A nationalist comrade sent me the following - from a Facebook thread - recently and asked if the below account of NSDAP social and economic policies was 'true':
Multi-national industries in occupied territory were particularly targeted for state ownership
* Large public works programs supported by deficit spending
* Disbanding of all private welfare institutions, in an effort to socially engineer society by selecting who was to receive social benefits
* The National Socialists provided a plethora of social welfare programs under Nazi’s concept of Volksgemeinschaft which promoted the collectivity of a “people’s community” where citizens would sacrifice themselves for the greater good. The NSV operated “8,000 day-nurseries” by 1939, and funded holiday homes for mothers, distributed additional food for large families, and was involved with a “wide variety of other facilities.”
* During the 12 years of the Third Reich, government ownership expanded greatly into formerly private sectors of strategic industries: aviation, synthetic oil and rubber, aluminium, chemicals, iron and steel, and army equipment. The capital assets of state-owned industry doubled during this same period, whereby the nationalization caused state-ownership of companies to increase to over 500 businesses.
* By the late 1930s, taxation, regulations and general hostility towards the business community were becoming so onerous that one German businessman wrote: "These Nazi radicals think of nothing except ‘distributing the wealth,'
A particularly interesting one for you history deniers:
* The Nazi social welfare provisions included old age insurance, rent supplements, unemployment and disability benefits, old-age homes, interest-free loans for married couples, along with healthcare insurance, which was not decreed mandatory until 1941.
Yes, I can say that all the above was true.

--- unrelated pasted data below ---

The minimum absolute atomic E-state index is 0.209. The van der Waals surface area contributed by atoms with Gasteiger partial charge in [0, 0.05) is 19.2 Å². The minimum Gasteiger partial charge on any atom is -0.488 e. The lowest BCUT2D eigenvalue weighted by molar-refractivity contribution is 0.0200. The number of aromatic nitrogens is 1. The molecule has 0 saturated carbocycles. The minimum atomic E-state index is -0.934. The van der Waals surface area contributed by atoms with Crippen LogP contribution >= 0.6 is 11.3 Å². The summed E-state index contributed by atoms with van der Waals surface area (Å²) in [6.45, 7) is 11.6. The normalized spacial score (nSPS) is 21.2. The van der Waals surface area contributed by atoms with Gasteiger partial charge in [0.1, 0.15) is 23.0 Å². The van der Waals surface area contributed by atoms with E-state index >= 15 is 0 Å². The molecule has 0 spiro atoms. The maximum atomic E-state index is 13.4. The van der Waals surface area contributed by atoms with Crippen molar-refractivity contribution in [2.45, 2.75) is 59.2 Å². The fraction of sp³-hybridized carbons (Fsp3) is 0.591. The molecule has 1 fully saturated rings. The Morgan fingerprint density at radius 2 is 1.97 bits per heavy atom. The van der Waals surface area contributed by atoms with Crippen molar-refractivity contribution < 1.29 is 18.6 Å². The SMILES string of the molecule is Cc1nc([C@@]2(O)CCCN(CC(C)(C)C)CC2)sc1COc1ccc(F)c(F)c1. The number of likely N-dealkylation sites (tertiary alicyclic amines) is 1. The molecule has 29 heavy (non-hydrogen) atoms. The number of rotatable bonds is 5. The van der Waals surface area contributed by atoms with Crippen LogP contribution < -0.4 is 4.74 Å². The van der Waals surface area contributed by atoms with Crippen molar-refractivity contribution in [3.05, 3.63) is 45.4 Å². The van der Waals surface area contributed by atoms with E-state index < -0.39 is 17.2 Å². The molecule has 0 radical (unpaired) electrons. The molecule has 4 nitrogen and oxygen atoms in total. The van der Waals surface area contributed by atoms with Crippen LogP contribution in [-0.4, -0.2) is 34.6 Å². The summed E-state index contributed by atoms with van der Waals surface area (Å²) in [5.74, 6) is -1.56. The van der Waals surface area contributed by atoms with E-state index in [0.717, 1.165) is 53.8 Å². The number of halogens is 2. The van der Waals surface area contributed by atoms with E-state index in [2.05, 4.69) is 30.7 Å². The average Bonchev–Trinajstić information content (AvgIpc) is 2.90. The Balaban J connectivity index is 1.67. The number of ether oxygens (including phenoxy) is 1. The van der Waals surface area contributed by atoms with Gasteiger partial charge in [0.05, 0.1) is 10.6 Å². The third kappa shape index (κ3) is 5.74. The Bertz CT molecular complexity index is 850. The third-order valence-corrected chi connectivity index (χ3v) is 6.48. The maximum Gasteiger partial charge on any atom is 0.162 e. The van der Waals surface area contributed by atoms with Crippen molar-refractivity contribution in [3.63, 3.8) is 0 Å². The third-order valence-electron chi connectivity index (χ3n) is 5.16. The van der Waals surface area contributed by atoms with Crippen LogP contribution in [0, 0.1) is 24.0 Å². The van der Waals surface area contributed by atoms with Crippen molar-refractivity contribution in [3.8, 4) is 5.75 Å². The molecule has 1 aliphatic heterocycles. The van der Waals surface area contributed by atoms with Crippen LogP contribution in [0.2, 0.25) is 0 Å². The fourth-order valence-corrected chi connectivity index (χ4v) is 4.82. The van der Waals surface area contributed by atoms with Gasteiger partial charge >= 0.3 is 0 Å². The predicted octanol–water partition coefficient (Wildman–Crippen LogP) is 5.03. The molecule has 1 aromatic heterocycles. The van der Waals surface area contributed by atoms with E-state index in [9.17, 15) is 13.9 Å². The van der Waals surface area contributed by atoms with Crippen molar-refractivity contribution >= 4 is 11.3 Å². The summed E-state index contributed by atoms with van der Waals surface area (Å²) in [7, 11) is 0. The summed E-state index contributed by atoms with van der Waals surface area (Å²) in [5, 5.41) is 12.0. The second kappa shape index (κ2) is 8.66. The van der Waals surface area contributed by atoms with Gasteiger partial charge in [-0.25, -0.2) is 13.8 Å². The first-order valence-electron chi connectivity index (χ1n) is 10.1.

I came across my first account of German Nationalist policies in a beginner's textbook on Keynes, which described how Sweden and National Socialist Germany flourished throughout the Great Depression because of (what the author believed) was Keynesian policy.
At the time I read the book - the mid-1990s - rural and regional Australia was afflicted with great unemployment as a holdover from the recession of the early 1990s, a slump which was compared by many to that of the 1930s. So the German National Socialist and Swedish Social Democrat fiscal and monetary remedies proved to be attractive to me. (But I wasn't a fascist sympathiser at the time: I still believed in the Holocaust, and found Hitler, National Socialism and fascism abhorrent).
Another friend has added, to the above Facebook exchange:
The fact the Nationalist Socialist Germany is considered economically Left by many today, shows how far to the economic right we are.
Ive heard these before, they are more or less true (with important caveats, that being the intent of government ownership). This was the way the world was then. Before neo-liberalism and deregulated lassez-faire capitalism, these kind of policies were normal. Look at Post WWII tax rates in America. Positively wealth redistibutionary.
On the subject of high taxes: the Great Depression was caused by tax and tariff increases. It all started in the US: Herbert Hoover imposed the 60% Smoot-Hawley tariff in 1929-1930 and then raised the top rate of income tax from 25% to 63% in 1932, and countries all across the world - including the UK, Australia, Japan and Germany - responded with their own Hoover-style super-tax and tariff hikes. The US recession went global as a result.